AA Job Cuts in Tulsa: 3 Things Oklahomans Should Know
More than 2,000 Tulsa workers will likely lose their jobs as part of American Airlines’ bankruptcy restructuring plan, executives announced yesterday.
AMR Corp., the airline’s parent company, filed for bankruptcy in November. About 13,000 employees companywide — more than 30 percent of its mechanic-related workforce — are also slated to lose their jobs.
The Tulsa maintenance base will remain open, officials said, but nearly a third of the 6,800 workers there will lose their jobs during the post-bankruptcy reorganization, according to the Tulsa World.
1. Job Cuts = Economic Losses
As bad as losing 2,100 jobs is, that might not be the end of it, reports the World. The Tulsa job losses could have a $300 million impact on the local economy, Bob Ball, the Tulsa Metro Chamber’s economic research manager told the paper.
Reporter Kyle Arnold on the local economic impact:
Broken down further, the city would lose about $236.1 million in income and $5 million in city and county sales tax revenue.
2. Job Cuts = More Job Cuts
Ball estimates that losing 2,100 Tulsa jobs could lead to the loss of more than 1,400 other jobs, according to the World.
Under the plan announced Wednesday, a Texas maintenance base at Fort Worth Alliance Airport will be closed and 1,200 workers there will lose their jobs. The job losses in Texas could even impact workers in Tulsa, Local 514 spokesman Terry Lesperance told the World‘s D.R. Stewart.
“Tulsa has hired mechanics for the past six months. Those people who have been hired in are absolutely going to be affected by (union seniority) bumping at Alliance and around the system.”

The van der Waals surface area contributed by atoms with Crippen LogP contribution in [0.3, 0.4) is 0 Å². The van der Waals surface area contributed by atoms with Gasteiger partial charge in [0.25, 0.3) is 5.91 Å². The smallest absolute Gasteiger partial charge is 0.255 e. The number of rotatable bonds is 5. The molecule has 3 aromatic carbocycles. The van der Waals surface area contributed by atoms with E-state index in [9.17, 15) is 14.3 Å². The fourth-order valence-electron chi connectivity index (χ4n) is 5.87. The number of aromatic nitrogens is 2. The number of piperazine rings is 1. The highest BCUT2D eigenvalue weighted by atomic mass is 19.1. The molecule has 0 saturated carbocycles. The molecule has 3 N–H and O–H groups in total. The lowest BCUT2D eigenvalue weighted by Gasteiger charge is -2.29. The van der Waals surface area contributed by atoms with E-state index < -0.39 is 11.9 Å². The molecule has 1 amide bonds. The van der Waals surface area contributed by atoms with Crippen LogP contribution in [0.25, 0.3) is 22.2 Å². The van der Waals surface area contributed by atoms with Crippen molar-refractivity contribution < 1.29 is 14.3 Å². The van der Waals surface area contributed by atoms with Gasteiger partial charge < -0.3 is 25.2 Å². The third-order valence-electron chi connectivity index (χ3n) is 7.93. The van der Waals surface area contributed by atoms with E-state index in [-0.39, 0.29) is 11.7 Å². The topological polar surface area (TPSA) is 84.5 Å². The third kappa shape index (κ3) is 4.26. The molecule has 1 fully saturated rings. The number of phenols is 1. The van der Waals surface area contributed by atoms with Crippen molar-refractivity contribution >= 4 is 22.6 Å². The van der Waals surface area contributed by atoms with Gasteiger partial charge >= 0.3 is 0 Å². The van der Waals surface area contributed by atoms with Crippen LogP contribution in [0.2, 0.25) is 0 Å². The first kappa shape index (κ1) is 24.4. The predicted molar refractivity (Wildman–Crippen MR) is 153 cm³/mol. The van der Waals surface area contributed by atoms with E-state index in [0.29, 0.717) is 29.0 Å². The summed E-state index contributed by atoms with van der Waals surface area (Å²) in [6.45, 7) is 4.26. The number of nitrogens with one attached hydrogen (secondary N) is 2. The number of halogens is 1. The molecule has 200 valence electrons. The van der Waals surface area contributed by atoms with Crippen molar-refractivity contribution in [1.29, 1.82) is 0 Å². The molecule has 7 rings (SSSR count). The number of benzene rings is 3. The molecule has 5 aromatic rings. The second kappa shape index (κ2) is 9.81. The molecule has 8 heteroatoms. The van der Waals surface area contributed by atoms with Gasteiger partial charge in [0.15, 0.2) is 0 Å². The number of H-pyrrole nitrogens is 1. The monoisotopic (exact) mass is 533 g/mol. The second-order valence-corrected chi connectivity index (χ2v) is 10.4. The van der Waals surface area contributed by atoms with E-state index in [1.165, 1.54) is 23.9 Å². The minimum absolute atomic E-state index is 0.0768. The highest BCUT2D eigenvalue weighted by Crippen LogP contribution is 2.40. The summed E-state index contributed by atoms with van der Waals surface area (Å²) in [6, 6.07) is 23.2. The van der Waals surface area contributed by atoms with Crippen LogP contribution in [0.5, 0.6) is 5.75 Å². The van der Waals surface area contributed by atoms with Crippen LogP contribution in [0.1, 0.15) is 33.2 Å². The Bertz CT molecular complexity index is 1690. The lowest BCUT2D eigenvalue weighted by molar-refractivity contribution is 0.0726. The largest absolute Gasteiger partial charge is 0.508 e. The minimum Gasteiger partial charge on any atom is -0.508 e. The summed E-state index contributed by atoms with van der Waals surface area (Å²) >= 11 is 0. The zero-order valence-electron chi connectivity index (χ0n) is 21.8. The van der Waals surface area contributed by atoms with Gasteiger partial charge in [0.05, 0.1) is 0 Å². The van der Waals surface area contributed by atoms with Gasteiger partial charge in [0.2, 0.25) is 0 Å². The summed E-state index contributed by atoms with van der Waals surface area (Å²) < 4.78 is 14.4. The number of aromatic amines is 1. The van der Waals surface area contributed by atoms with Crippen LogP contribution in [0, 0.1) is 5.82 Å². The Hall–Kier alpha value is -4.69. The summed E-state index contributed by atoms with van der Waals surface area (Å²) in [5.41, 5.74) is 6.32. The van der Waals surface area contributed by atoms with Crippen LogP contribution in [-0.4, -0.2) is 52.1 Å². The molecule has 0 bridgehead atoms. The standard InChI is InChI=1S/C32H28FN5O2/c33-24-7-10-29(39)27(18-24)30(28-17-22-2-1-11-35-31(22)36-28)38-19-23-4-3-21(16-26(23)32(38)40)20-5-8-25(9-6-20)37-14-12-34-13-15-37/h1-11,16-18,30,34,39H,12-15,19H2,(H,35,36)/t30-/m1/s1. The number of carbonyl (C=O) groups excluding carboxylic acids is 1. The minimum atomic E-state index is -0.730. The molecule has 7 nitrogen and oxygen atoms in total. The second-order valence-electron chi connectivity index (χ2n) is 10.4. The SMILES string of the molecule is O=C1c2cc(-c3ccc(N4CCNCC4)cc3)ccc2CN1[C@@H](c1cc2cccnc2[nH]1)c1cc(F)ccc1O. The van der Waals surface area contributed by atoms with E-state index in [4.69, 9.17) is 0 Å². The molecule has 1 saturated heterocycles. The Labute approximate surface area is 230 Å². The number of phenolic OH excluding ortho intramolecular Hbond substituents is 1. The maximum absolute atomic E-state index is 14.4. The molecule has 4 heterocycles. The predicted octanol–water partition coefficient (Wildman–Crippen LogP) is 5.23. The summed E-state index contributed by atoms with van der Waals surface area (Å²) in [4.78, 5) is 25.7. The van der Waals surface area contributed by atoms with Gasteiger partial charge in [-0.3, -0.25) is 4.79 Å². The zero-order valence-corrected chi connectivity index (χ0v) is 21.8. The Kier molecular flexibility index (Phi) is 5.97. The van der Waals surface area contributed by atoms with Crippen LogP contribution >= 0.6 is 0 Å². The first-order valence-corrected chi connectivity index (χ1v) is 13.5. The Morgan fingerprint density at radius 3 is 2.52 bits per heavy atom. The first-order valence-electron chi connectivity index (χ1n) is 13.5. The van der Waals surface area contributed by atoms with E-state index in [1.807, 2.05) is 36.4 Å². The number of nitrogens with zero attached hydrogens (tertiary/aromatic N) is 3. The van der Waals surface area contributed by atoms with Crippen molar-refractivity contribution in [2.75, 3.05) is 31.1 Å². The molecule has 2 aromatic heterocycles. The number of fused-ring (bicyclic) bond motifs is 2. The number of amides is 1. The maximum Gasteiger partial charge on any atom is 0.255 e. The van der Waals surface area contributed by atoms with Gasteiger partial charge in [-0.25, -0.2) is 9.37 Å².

3. Pensions Pose a Problem
About 90 percent of workers who retire at their defined retirement date would not see a change in their benefits, officials said, according to the World.
Here’s the rub: AA has $8.3 billion set aside for pensions. The problem? It needs $18.5 billion to cover its pension promises, reports Planet Money’s Caitlin Kenney.
AA is asking the courts for permission to cut its pension plans for some 130,000 employees and retirees. If the court gives its OKs, the Pension Benefit Guaranty Corp. — a federal agency — will take over the airline’s defined benefit pension plans.
But the federal pension agency has a funding shortfall hovering around $26 billion, and its director doesn’t want any part of the AA pensions, Planet Money reports:
The PBGC, for its part, is pushing back against American’s request.
If the PBGC does wind up on the hook for American Airlines pensions, it would be the largest single claim on the agency since it took over United Airlines pensions plans in 2005.